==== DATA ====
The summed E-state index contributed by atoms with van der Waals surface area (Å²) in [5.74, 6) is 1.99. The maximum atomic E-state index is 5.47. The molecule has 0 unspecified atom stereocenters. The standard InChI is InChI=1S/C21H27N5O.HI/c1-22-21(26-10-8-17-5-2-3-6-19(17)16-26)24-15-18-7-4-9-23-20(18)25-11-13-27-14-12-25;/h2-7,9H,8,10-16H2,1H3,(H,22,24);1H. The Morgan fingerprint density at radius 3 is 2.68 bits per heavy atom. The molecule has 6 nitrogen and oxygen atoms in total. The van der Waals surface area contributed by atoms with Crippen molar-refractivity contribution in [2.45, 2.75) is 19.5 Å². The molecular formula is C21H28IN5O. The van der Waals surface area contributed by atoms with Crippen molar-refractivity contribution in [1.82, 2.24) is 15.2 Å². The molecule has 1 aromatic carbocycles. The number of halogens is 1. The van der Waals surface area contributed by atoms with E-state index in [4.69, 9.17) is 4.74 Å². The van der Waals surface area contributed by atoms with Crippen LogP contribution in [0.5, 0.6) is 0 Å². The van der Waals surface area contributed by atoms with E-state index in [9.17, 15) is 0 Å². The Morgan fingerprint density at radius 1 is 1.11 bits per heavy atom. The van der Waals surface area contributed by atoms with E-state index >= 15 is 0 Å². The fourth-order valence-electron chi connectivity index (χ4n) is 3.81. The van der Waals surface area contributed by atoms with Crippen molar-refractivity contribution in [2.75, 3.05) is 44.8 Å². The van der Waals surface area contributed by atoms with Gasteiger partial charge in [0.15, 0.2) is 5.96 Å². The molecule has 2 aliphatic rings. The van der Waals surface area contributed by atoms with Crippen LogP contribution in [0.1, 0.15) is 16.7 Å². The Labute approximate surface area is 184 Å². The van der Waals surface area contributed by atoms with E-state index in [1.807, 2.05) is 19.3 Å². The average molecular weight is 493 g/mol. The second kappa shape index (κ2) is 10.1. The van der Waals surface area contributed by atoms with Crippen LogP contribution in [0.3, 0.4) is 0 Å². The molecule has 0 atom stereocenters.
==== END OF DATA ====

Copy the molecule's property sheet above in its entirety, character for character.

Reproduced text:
The summed E-state index contributed by atoms with van der Waals surface area (Å²) in [5.74, 6) is 1.99. The maximum atomic E-state index is 5.47. The molecule has 0 unspecified atom stereocenters. The standard InChI is InChI=1S/C21H27N5O.HI/c1-22-21(26-10-8-17-5-2-3-6-19(17)16-26)24-15-18-7-4-9-23-20(18)25-11-13-27-14-12-25;/h2-7,9H,8,10-16H2,1H3,(H,22,24);1H. The Morgan fingerprint density at radius 3 is 2.68 bits per heavy atom. The molecule has 6 nitrogen and oxygen atoms in total. The van der Waals surface area contributed by atoms with Crippen molar-refractivity contribution in [2.45, 2.75) is 19.5 Å². The molecular formula is C21H28IN5O. The van der Waals surface area contributed by atoms with Crippen molar-refractivity contribution in [1.82, 2.24) is 15.2 Å². The molecule has 1 aromatic carbocycles. The number of halogens is 1. The van der Waals surface area contributed by atoms with E-state index in [4.69, 9.17) is 4.74 Å². The van der Waals surface area contributed by atoms with Crippen LogP contribution in [0.5, 0.6) is 0 Å². The van der Waals surface area contributed by atoms with E-state index in [9.17, 15) is 0 Å². The Morgan fingerprint density at radius 1 is 1.11 bits per heavy atom. The van der Waals surface area contributed by atoms with E-state index >= 15 is 0 Å². The fourth-order valence-electron chi connectivity index (χ4n) is 3.81. The van der Waals surface area contributed by atoms with Crippen molar-refractivity contribution in [2.75, 3.05) is 44.8 Å². The van der Waals surface area contributed by atoms with Gasteiger partial charge in [0.15, 0.2) is 5.96 Å². The molecule has 2 aliphatic rings. The van der Waals surface area contributed by atoms with Crippen LogP contribution in [0.1, 0.15) is 16.7 Å². The Labute approximate surface area is 184 Å². The van der Waals surface area contributed by atoms with E-state index in [1.807, 2.05) is 19.3 Å². The average molecular weight is 493 g/mol. The second kappa shape index (κ2) is 10.1. The van der Waals surface area contributed by atoms with Crippen LogP contribution in [0.3, 0.4) is 0 Å². The molecule has 0 atom stereocenters.